• Kyodo


Five Vietnamese refugees will sue the government and other parties over what they say is unfair detention after serving prison terms, their lawyer said Thursday.

The five have been held at an immigration office in Ibaraki, Osaka Prefecture, since finishing prison terms for theft and other charges, said Masaaki Yoshii, who heads their team of lawyers.

After leaving prison, they were placed in detention and deportation orders were issued against them.

Vietnamese authorities have refused to accept them, however, saying they cannot take back refugees who have abandoned their country.

Given that no country will accept them, the five remain in detention. One, a 50-year-old woman, has been confined for 17 months, Yoshii said.

Three of the five, whose temporary release requests have been denied by immigration authorities, will file their lawsuit with the Osaka District Court on Nov. 20, Yoshii said. They will also demand that immigration officials reverse their decisions regarding temporary release.

A decision on the temporary release of the other two is still pending, and they will also sue should it be rejected, he said. All five are seeking compensation of 3 million yen each.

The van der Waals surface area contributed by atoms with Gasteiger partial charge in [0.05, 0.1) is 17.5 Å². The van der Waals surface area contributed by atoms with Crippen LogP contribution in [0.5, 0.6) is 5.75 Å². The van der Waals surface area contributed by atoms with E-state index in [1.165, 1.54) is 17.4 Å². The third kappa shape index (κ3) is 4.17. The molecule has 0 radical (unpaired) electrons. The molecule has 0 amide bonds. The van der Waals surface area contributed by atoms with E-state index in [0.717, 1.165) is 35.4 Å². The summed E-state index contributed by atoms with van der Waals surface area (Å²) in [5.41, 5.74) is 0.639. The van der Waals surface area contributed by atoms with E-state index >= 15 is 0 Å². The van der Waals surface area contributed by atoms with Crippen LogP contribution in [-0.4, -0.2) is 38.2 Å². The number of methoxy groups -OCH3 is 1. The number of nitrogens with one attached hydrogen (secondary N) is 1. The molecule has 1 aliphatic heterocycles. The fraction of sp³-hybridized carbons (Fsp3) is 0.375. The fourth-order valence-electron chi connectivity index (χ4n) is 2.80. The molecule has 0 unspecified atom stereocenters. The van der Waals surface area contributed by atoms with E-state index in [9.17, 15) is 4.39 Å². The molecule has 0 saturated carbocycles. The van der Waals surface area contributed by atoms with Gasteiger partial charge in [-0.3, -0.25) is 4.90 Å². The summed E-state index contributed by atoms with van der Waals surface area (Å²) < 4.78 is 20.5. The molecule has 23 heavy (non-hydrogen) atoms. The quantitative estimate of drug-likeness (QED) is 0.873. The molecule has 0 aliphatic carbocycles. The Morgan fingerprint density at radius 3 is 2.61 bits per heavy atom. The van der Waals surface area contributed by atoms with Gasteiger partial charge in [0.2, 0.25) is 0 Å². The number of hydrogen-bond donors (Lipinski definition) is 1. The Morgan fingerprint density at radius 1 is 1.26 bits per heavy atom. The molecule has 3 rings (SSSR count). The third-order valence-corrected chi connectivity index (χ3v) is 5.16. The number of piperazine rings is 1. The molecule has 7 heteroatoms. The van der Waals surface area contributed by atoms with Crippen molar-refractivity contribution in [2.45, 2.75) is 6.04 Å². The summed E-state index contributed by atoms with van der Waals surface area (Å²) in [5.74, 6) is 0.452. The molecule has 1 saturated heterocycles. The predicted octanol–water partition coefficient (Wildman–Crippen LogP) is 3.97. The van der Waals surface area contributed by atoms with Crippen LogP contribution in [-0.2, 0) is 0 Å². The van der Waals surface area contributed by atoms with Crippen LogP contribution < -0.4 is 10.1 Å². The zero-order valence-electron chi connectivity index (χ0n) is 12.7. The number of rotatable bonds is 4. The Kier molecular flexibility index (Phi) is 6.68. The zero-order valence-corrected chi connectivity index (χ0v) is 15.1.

The plaintiffs — four men in their 30s and 40s and the woman — are residents of Saitama, Kanagawa and Hyogo prefectures. The rejected temporary release requests had been filed by their families.

The suit will allege that indefinite detention violates the freedom of movement guaranteed under the Constitution, and amounts to arbitrary detention banned under international human rights laws.

It also says the detention violates Japan’s immigration law, which allows the release of people who cannot be deported.

Yoshii said Indochina refugees should be dealt with differently from other foreign nationals since Japan accepts them on special grounds.

Japan has a policy of accepting Indochinese refugees separately from refugees recognized under an international refugee treaty.

In a time of both misinformation and too much information, quality journalism is more crucial than ever.
By subscribing, you can help us get the story right.